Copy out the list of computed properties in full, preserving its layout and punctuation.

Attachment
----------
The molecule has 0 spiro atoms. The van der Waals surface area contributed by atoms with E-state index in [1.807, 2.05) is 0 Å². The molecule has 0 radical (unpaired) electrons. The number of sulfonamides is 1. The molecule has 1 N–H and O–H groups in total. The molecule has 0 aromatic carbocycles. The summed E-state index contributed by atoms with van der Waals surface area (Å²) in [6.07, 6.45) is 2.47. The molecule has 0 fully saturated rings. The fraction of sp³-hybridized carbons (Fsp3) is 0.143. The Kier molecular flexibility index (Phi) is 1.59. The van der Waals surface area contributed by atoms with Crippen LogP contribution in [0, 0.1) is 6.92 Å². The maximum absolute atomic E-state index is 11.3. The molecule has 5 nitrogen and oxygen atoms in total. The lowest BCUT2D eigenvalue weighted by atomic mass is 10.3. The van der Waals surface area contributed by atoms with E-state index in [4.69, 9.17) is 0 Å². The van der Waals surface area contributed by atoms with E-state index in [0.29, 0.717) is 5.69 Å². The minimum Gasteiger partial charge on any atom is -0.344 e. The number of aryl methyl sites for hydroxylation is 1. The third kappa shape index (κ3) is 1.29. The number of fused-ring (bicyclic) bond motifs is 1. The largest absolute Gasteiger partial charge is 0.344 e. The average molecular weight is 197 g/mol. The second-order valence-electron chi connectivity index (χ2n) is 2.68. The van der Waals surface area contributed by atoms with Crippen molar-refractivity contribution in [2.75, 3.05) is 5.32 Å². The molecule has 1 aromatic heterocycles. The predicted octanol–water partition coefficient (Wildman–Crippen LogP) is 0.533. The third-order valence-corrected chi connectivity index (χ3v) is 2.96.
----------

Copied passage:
The molecule has 0 spiro atoms. The van der Waals surface area contributed by atoms with E-state index in [1.807, 2.05) is 0 Å². The molecule has 0 radical (unpaired) electrons. The number of sulfonamides is 1. The molecule has 1 N–H and O–H groups in total. The molecule has 0 aromatic carbocycles. The summed E-state index contributed by atoms with van der Waals surface area (Å²) in [6.07, 6.45) is 2.47. The molecule has 0 fully saturated rings. The fraction of sp³-hybridized carbons (Fsp3) is 0.143. The Kier molecular flexibility index (Phi) is 1.59. The van der Waals surface area contributed by atoms with Crippen LogP contribution in [0, 0.1) is 6.92 Å². The maximum absolute atomic E-state index is 11.3. The molecule has 5 nitrogen and oxygen atoms in total. The lowest BCUT2D eigenvalue weighted by atomic mass is 10.3. The van der Waals surface area contributed by atoms with E-state index in [4.69, 9.17) is 0 Å². The van der Waals surface area contributed by atoms with E-state index in [0.29, 0.717) is 5.69 Å². The minimum Gasteiger partial charge on any atom is -0.344 e. The number of aryl methyl sites for hydroxylation is 1. The third kappa shape index (κ3) is 1.29. The number of fused-ring (bicyclic) bond motifs is 1. The largest absolute Gasteiger partial charge is 0.344 e. The average molecular weight is 197 g/mol. The second-order valence-electron chi connectivity index (χ2n) is 2.68. The van der Waals surface area contributed by atoms with Crippen molar-refractivity contribution in [2.75, 3.05) is 5.32 Å². The molecule has 1 aromatic heterocycles. The predicted octanol–water partition coefficient (Wildman–Crippen LogP) is 0.533. The third-order valence-corrected chi connectivity index (χ3v) is 2.96.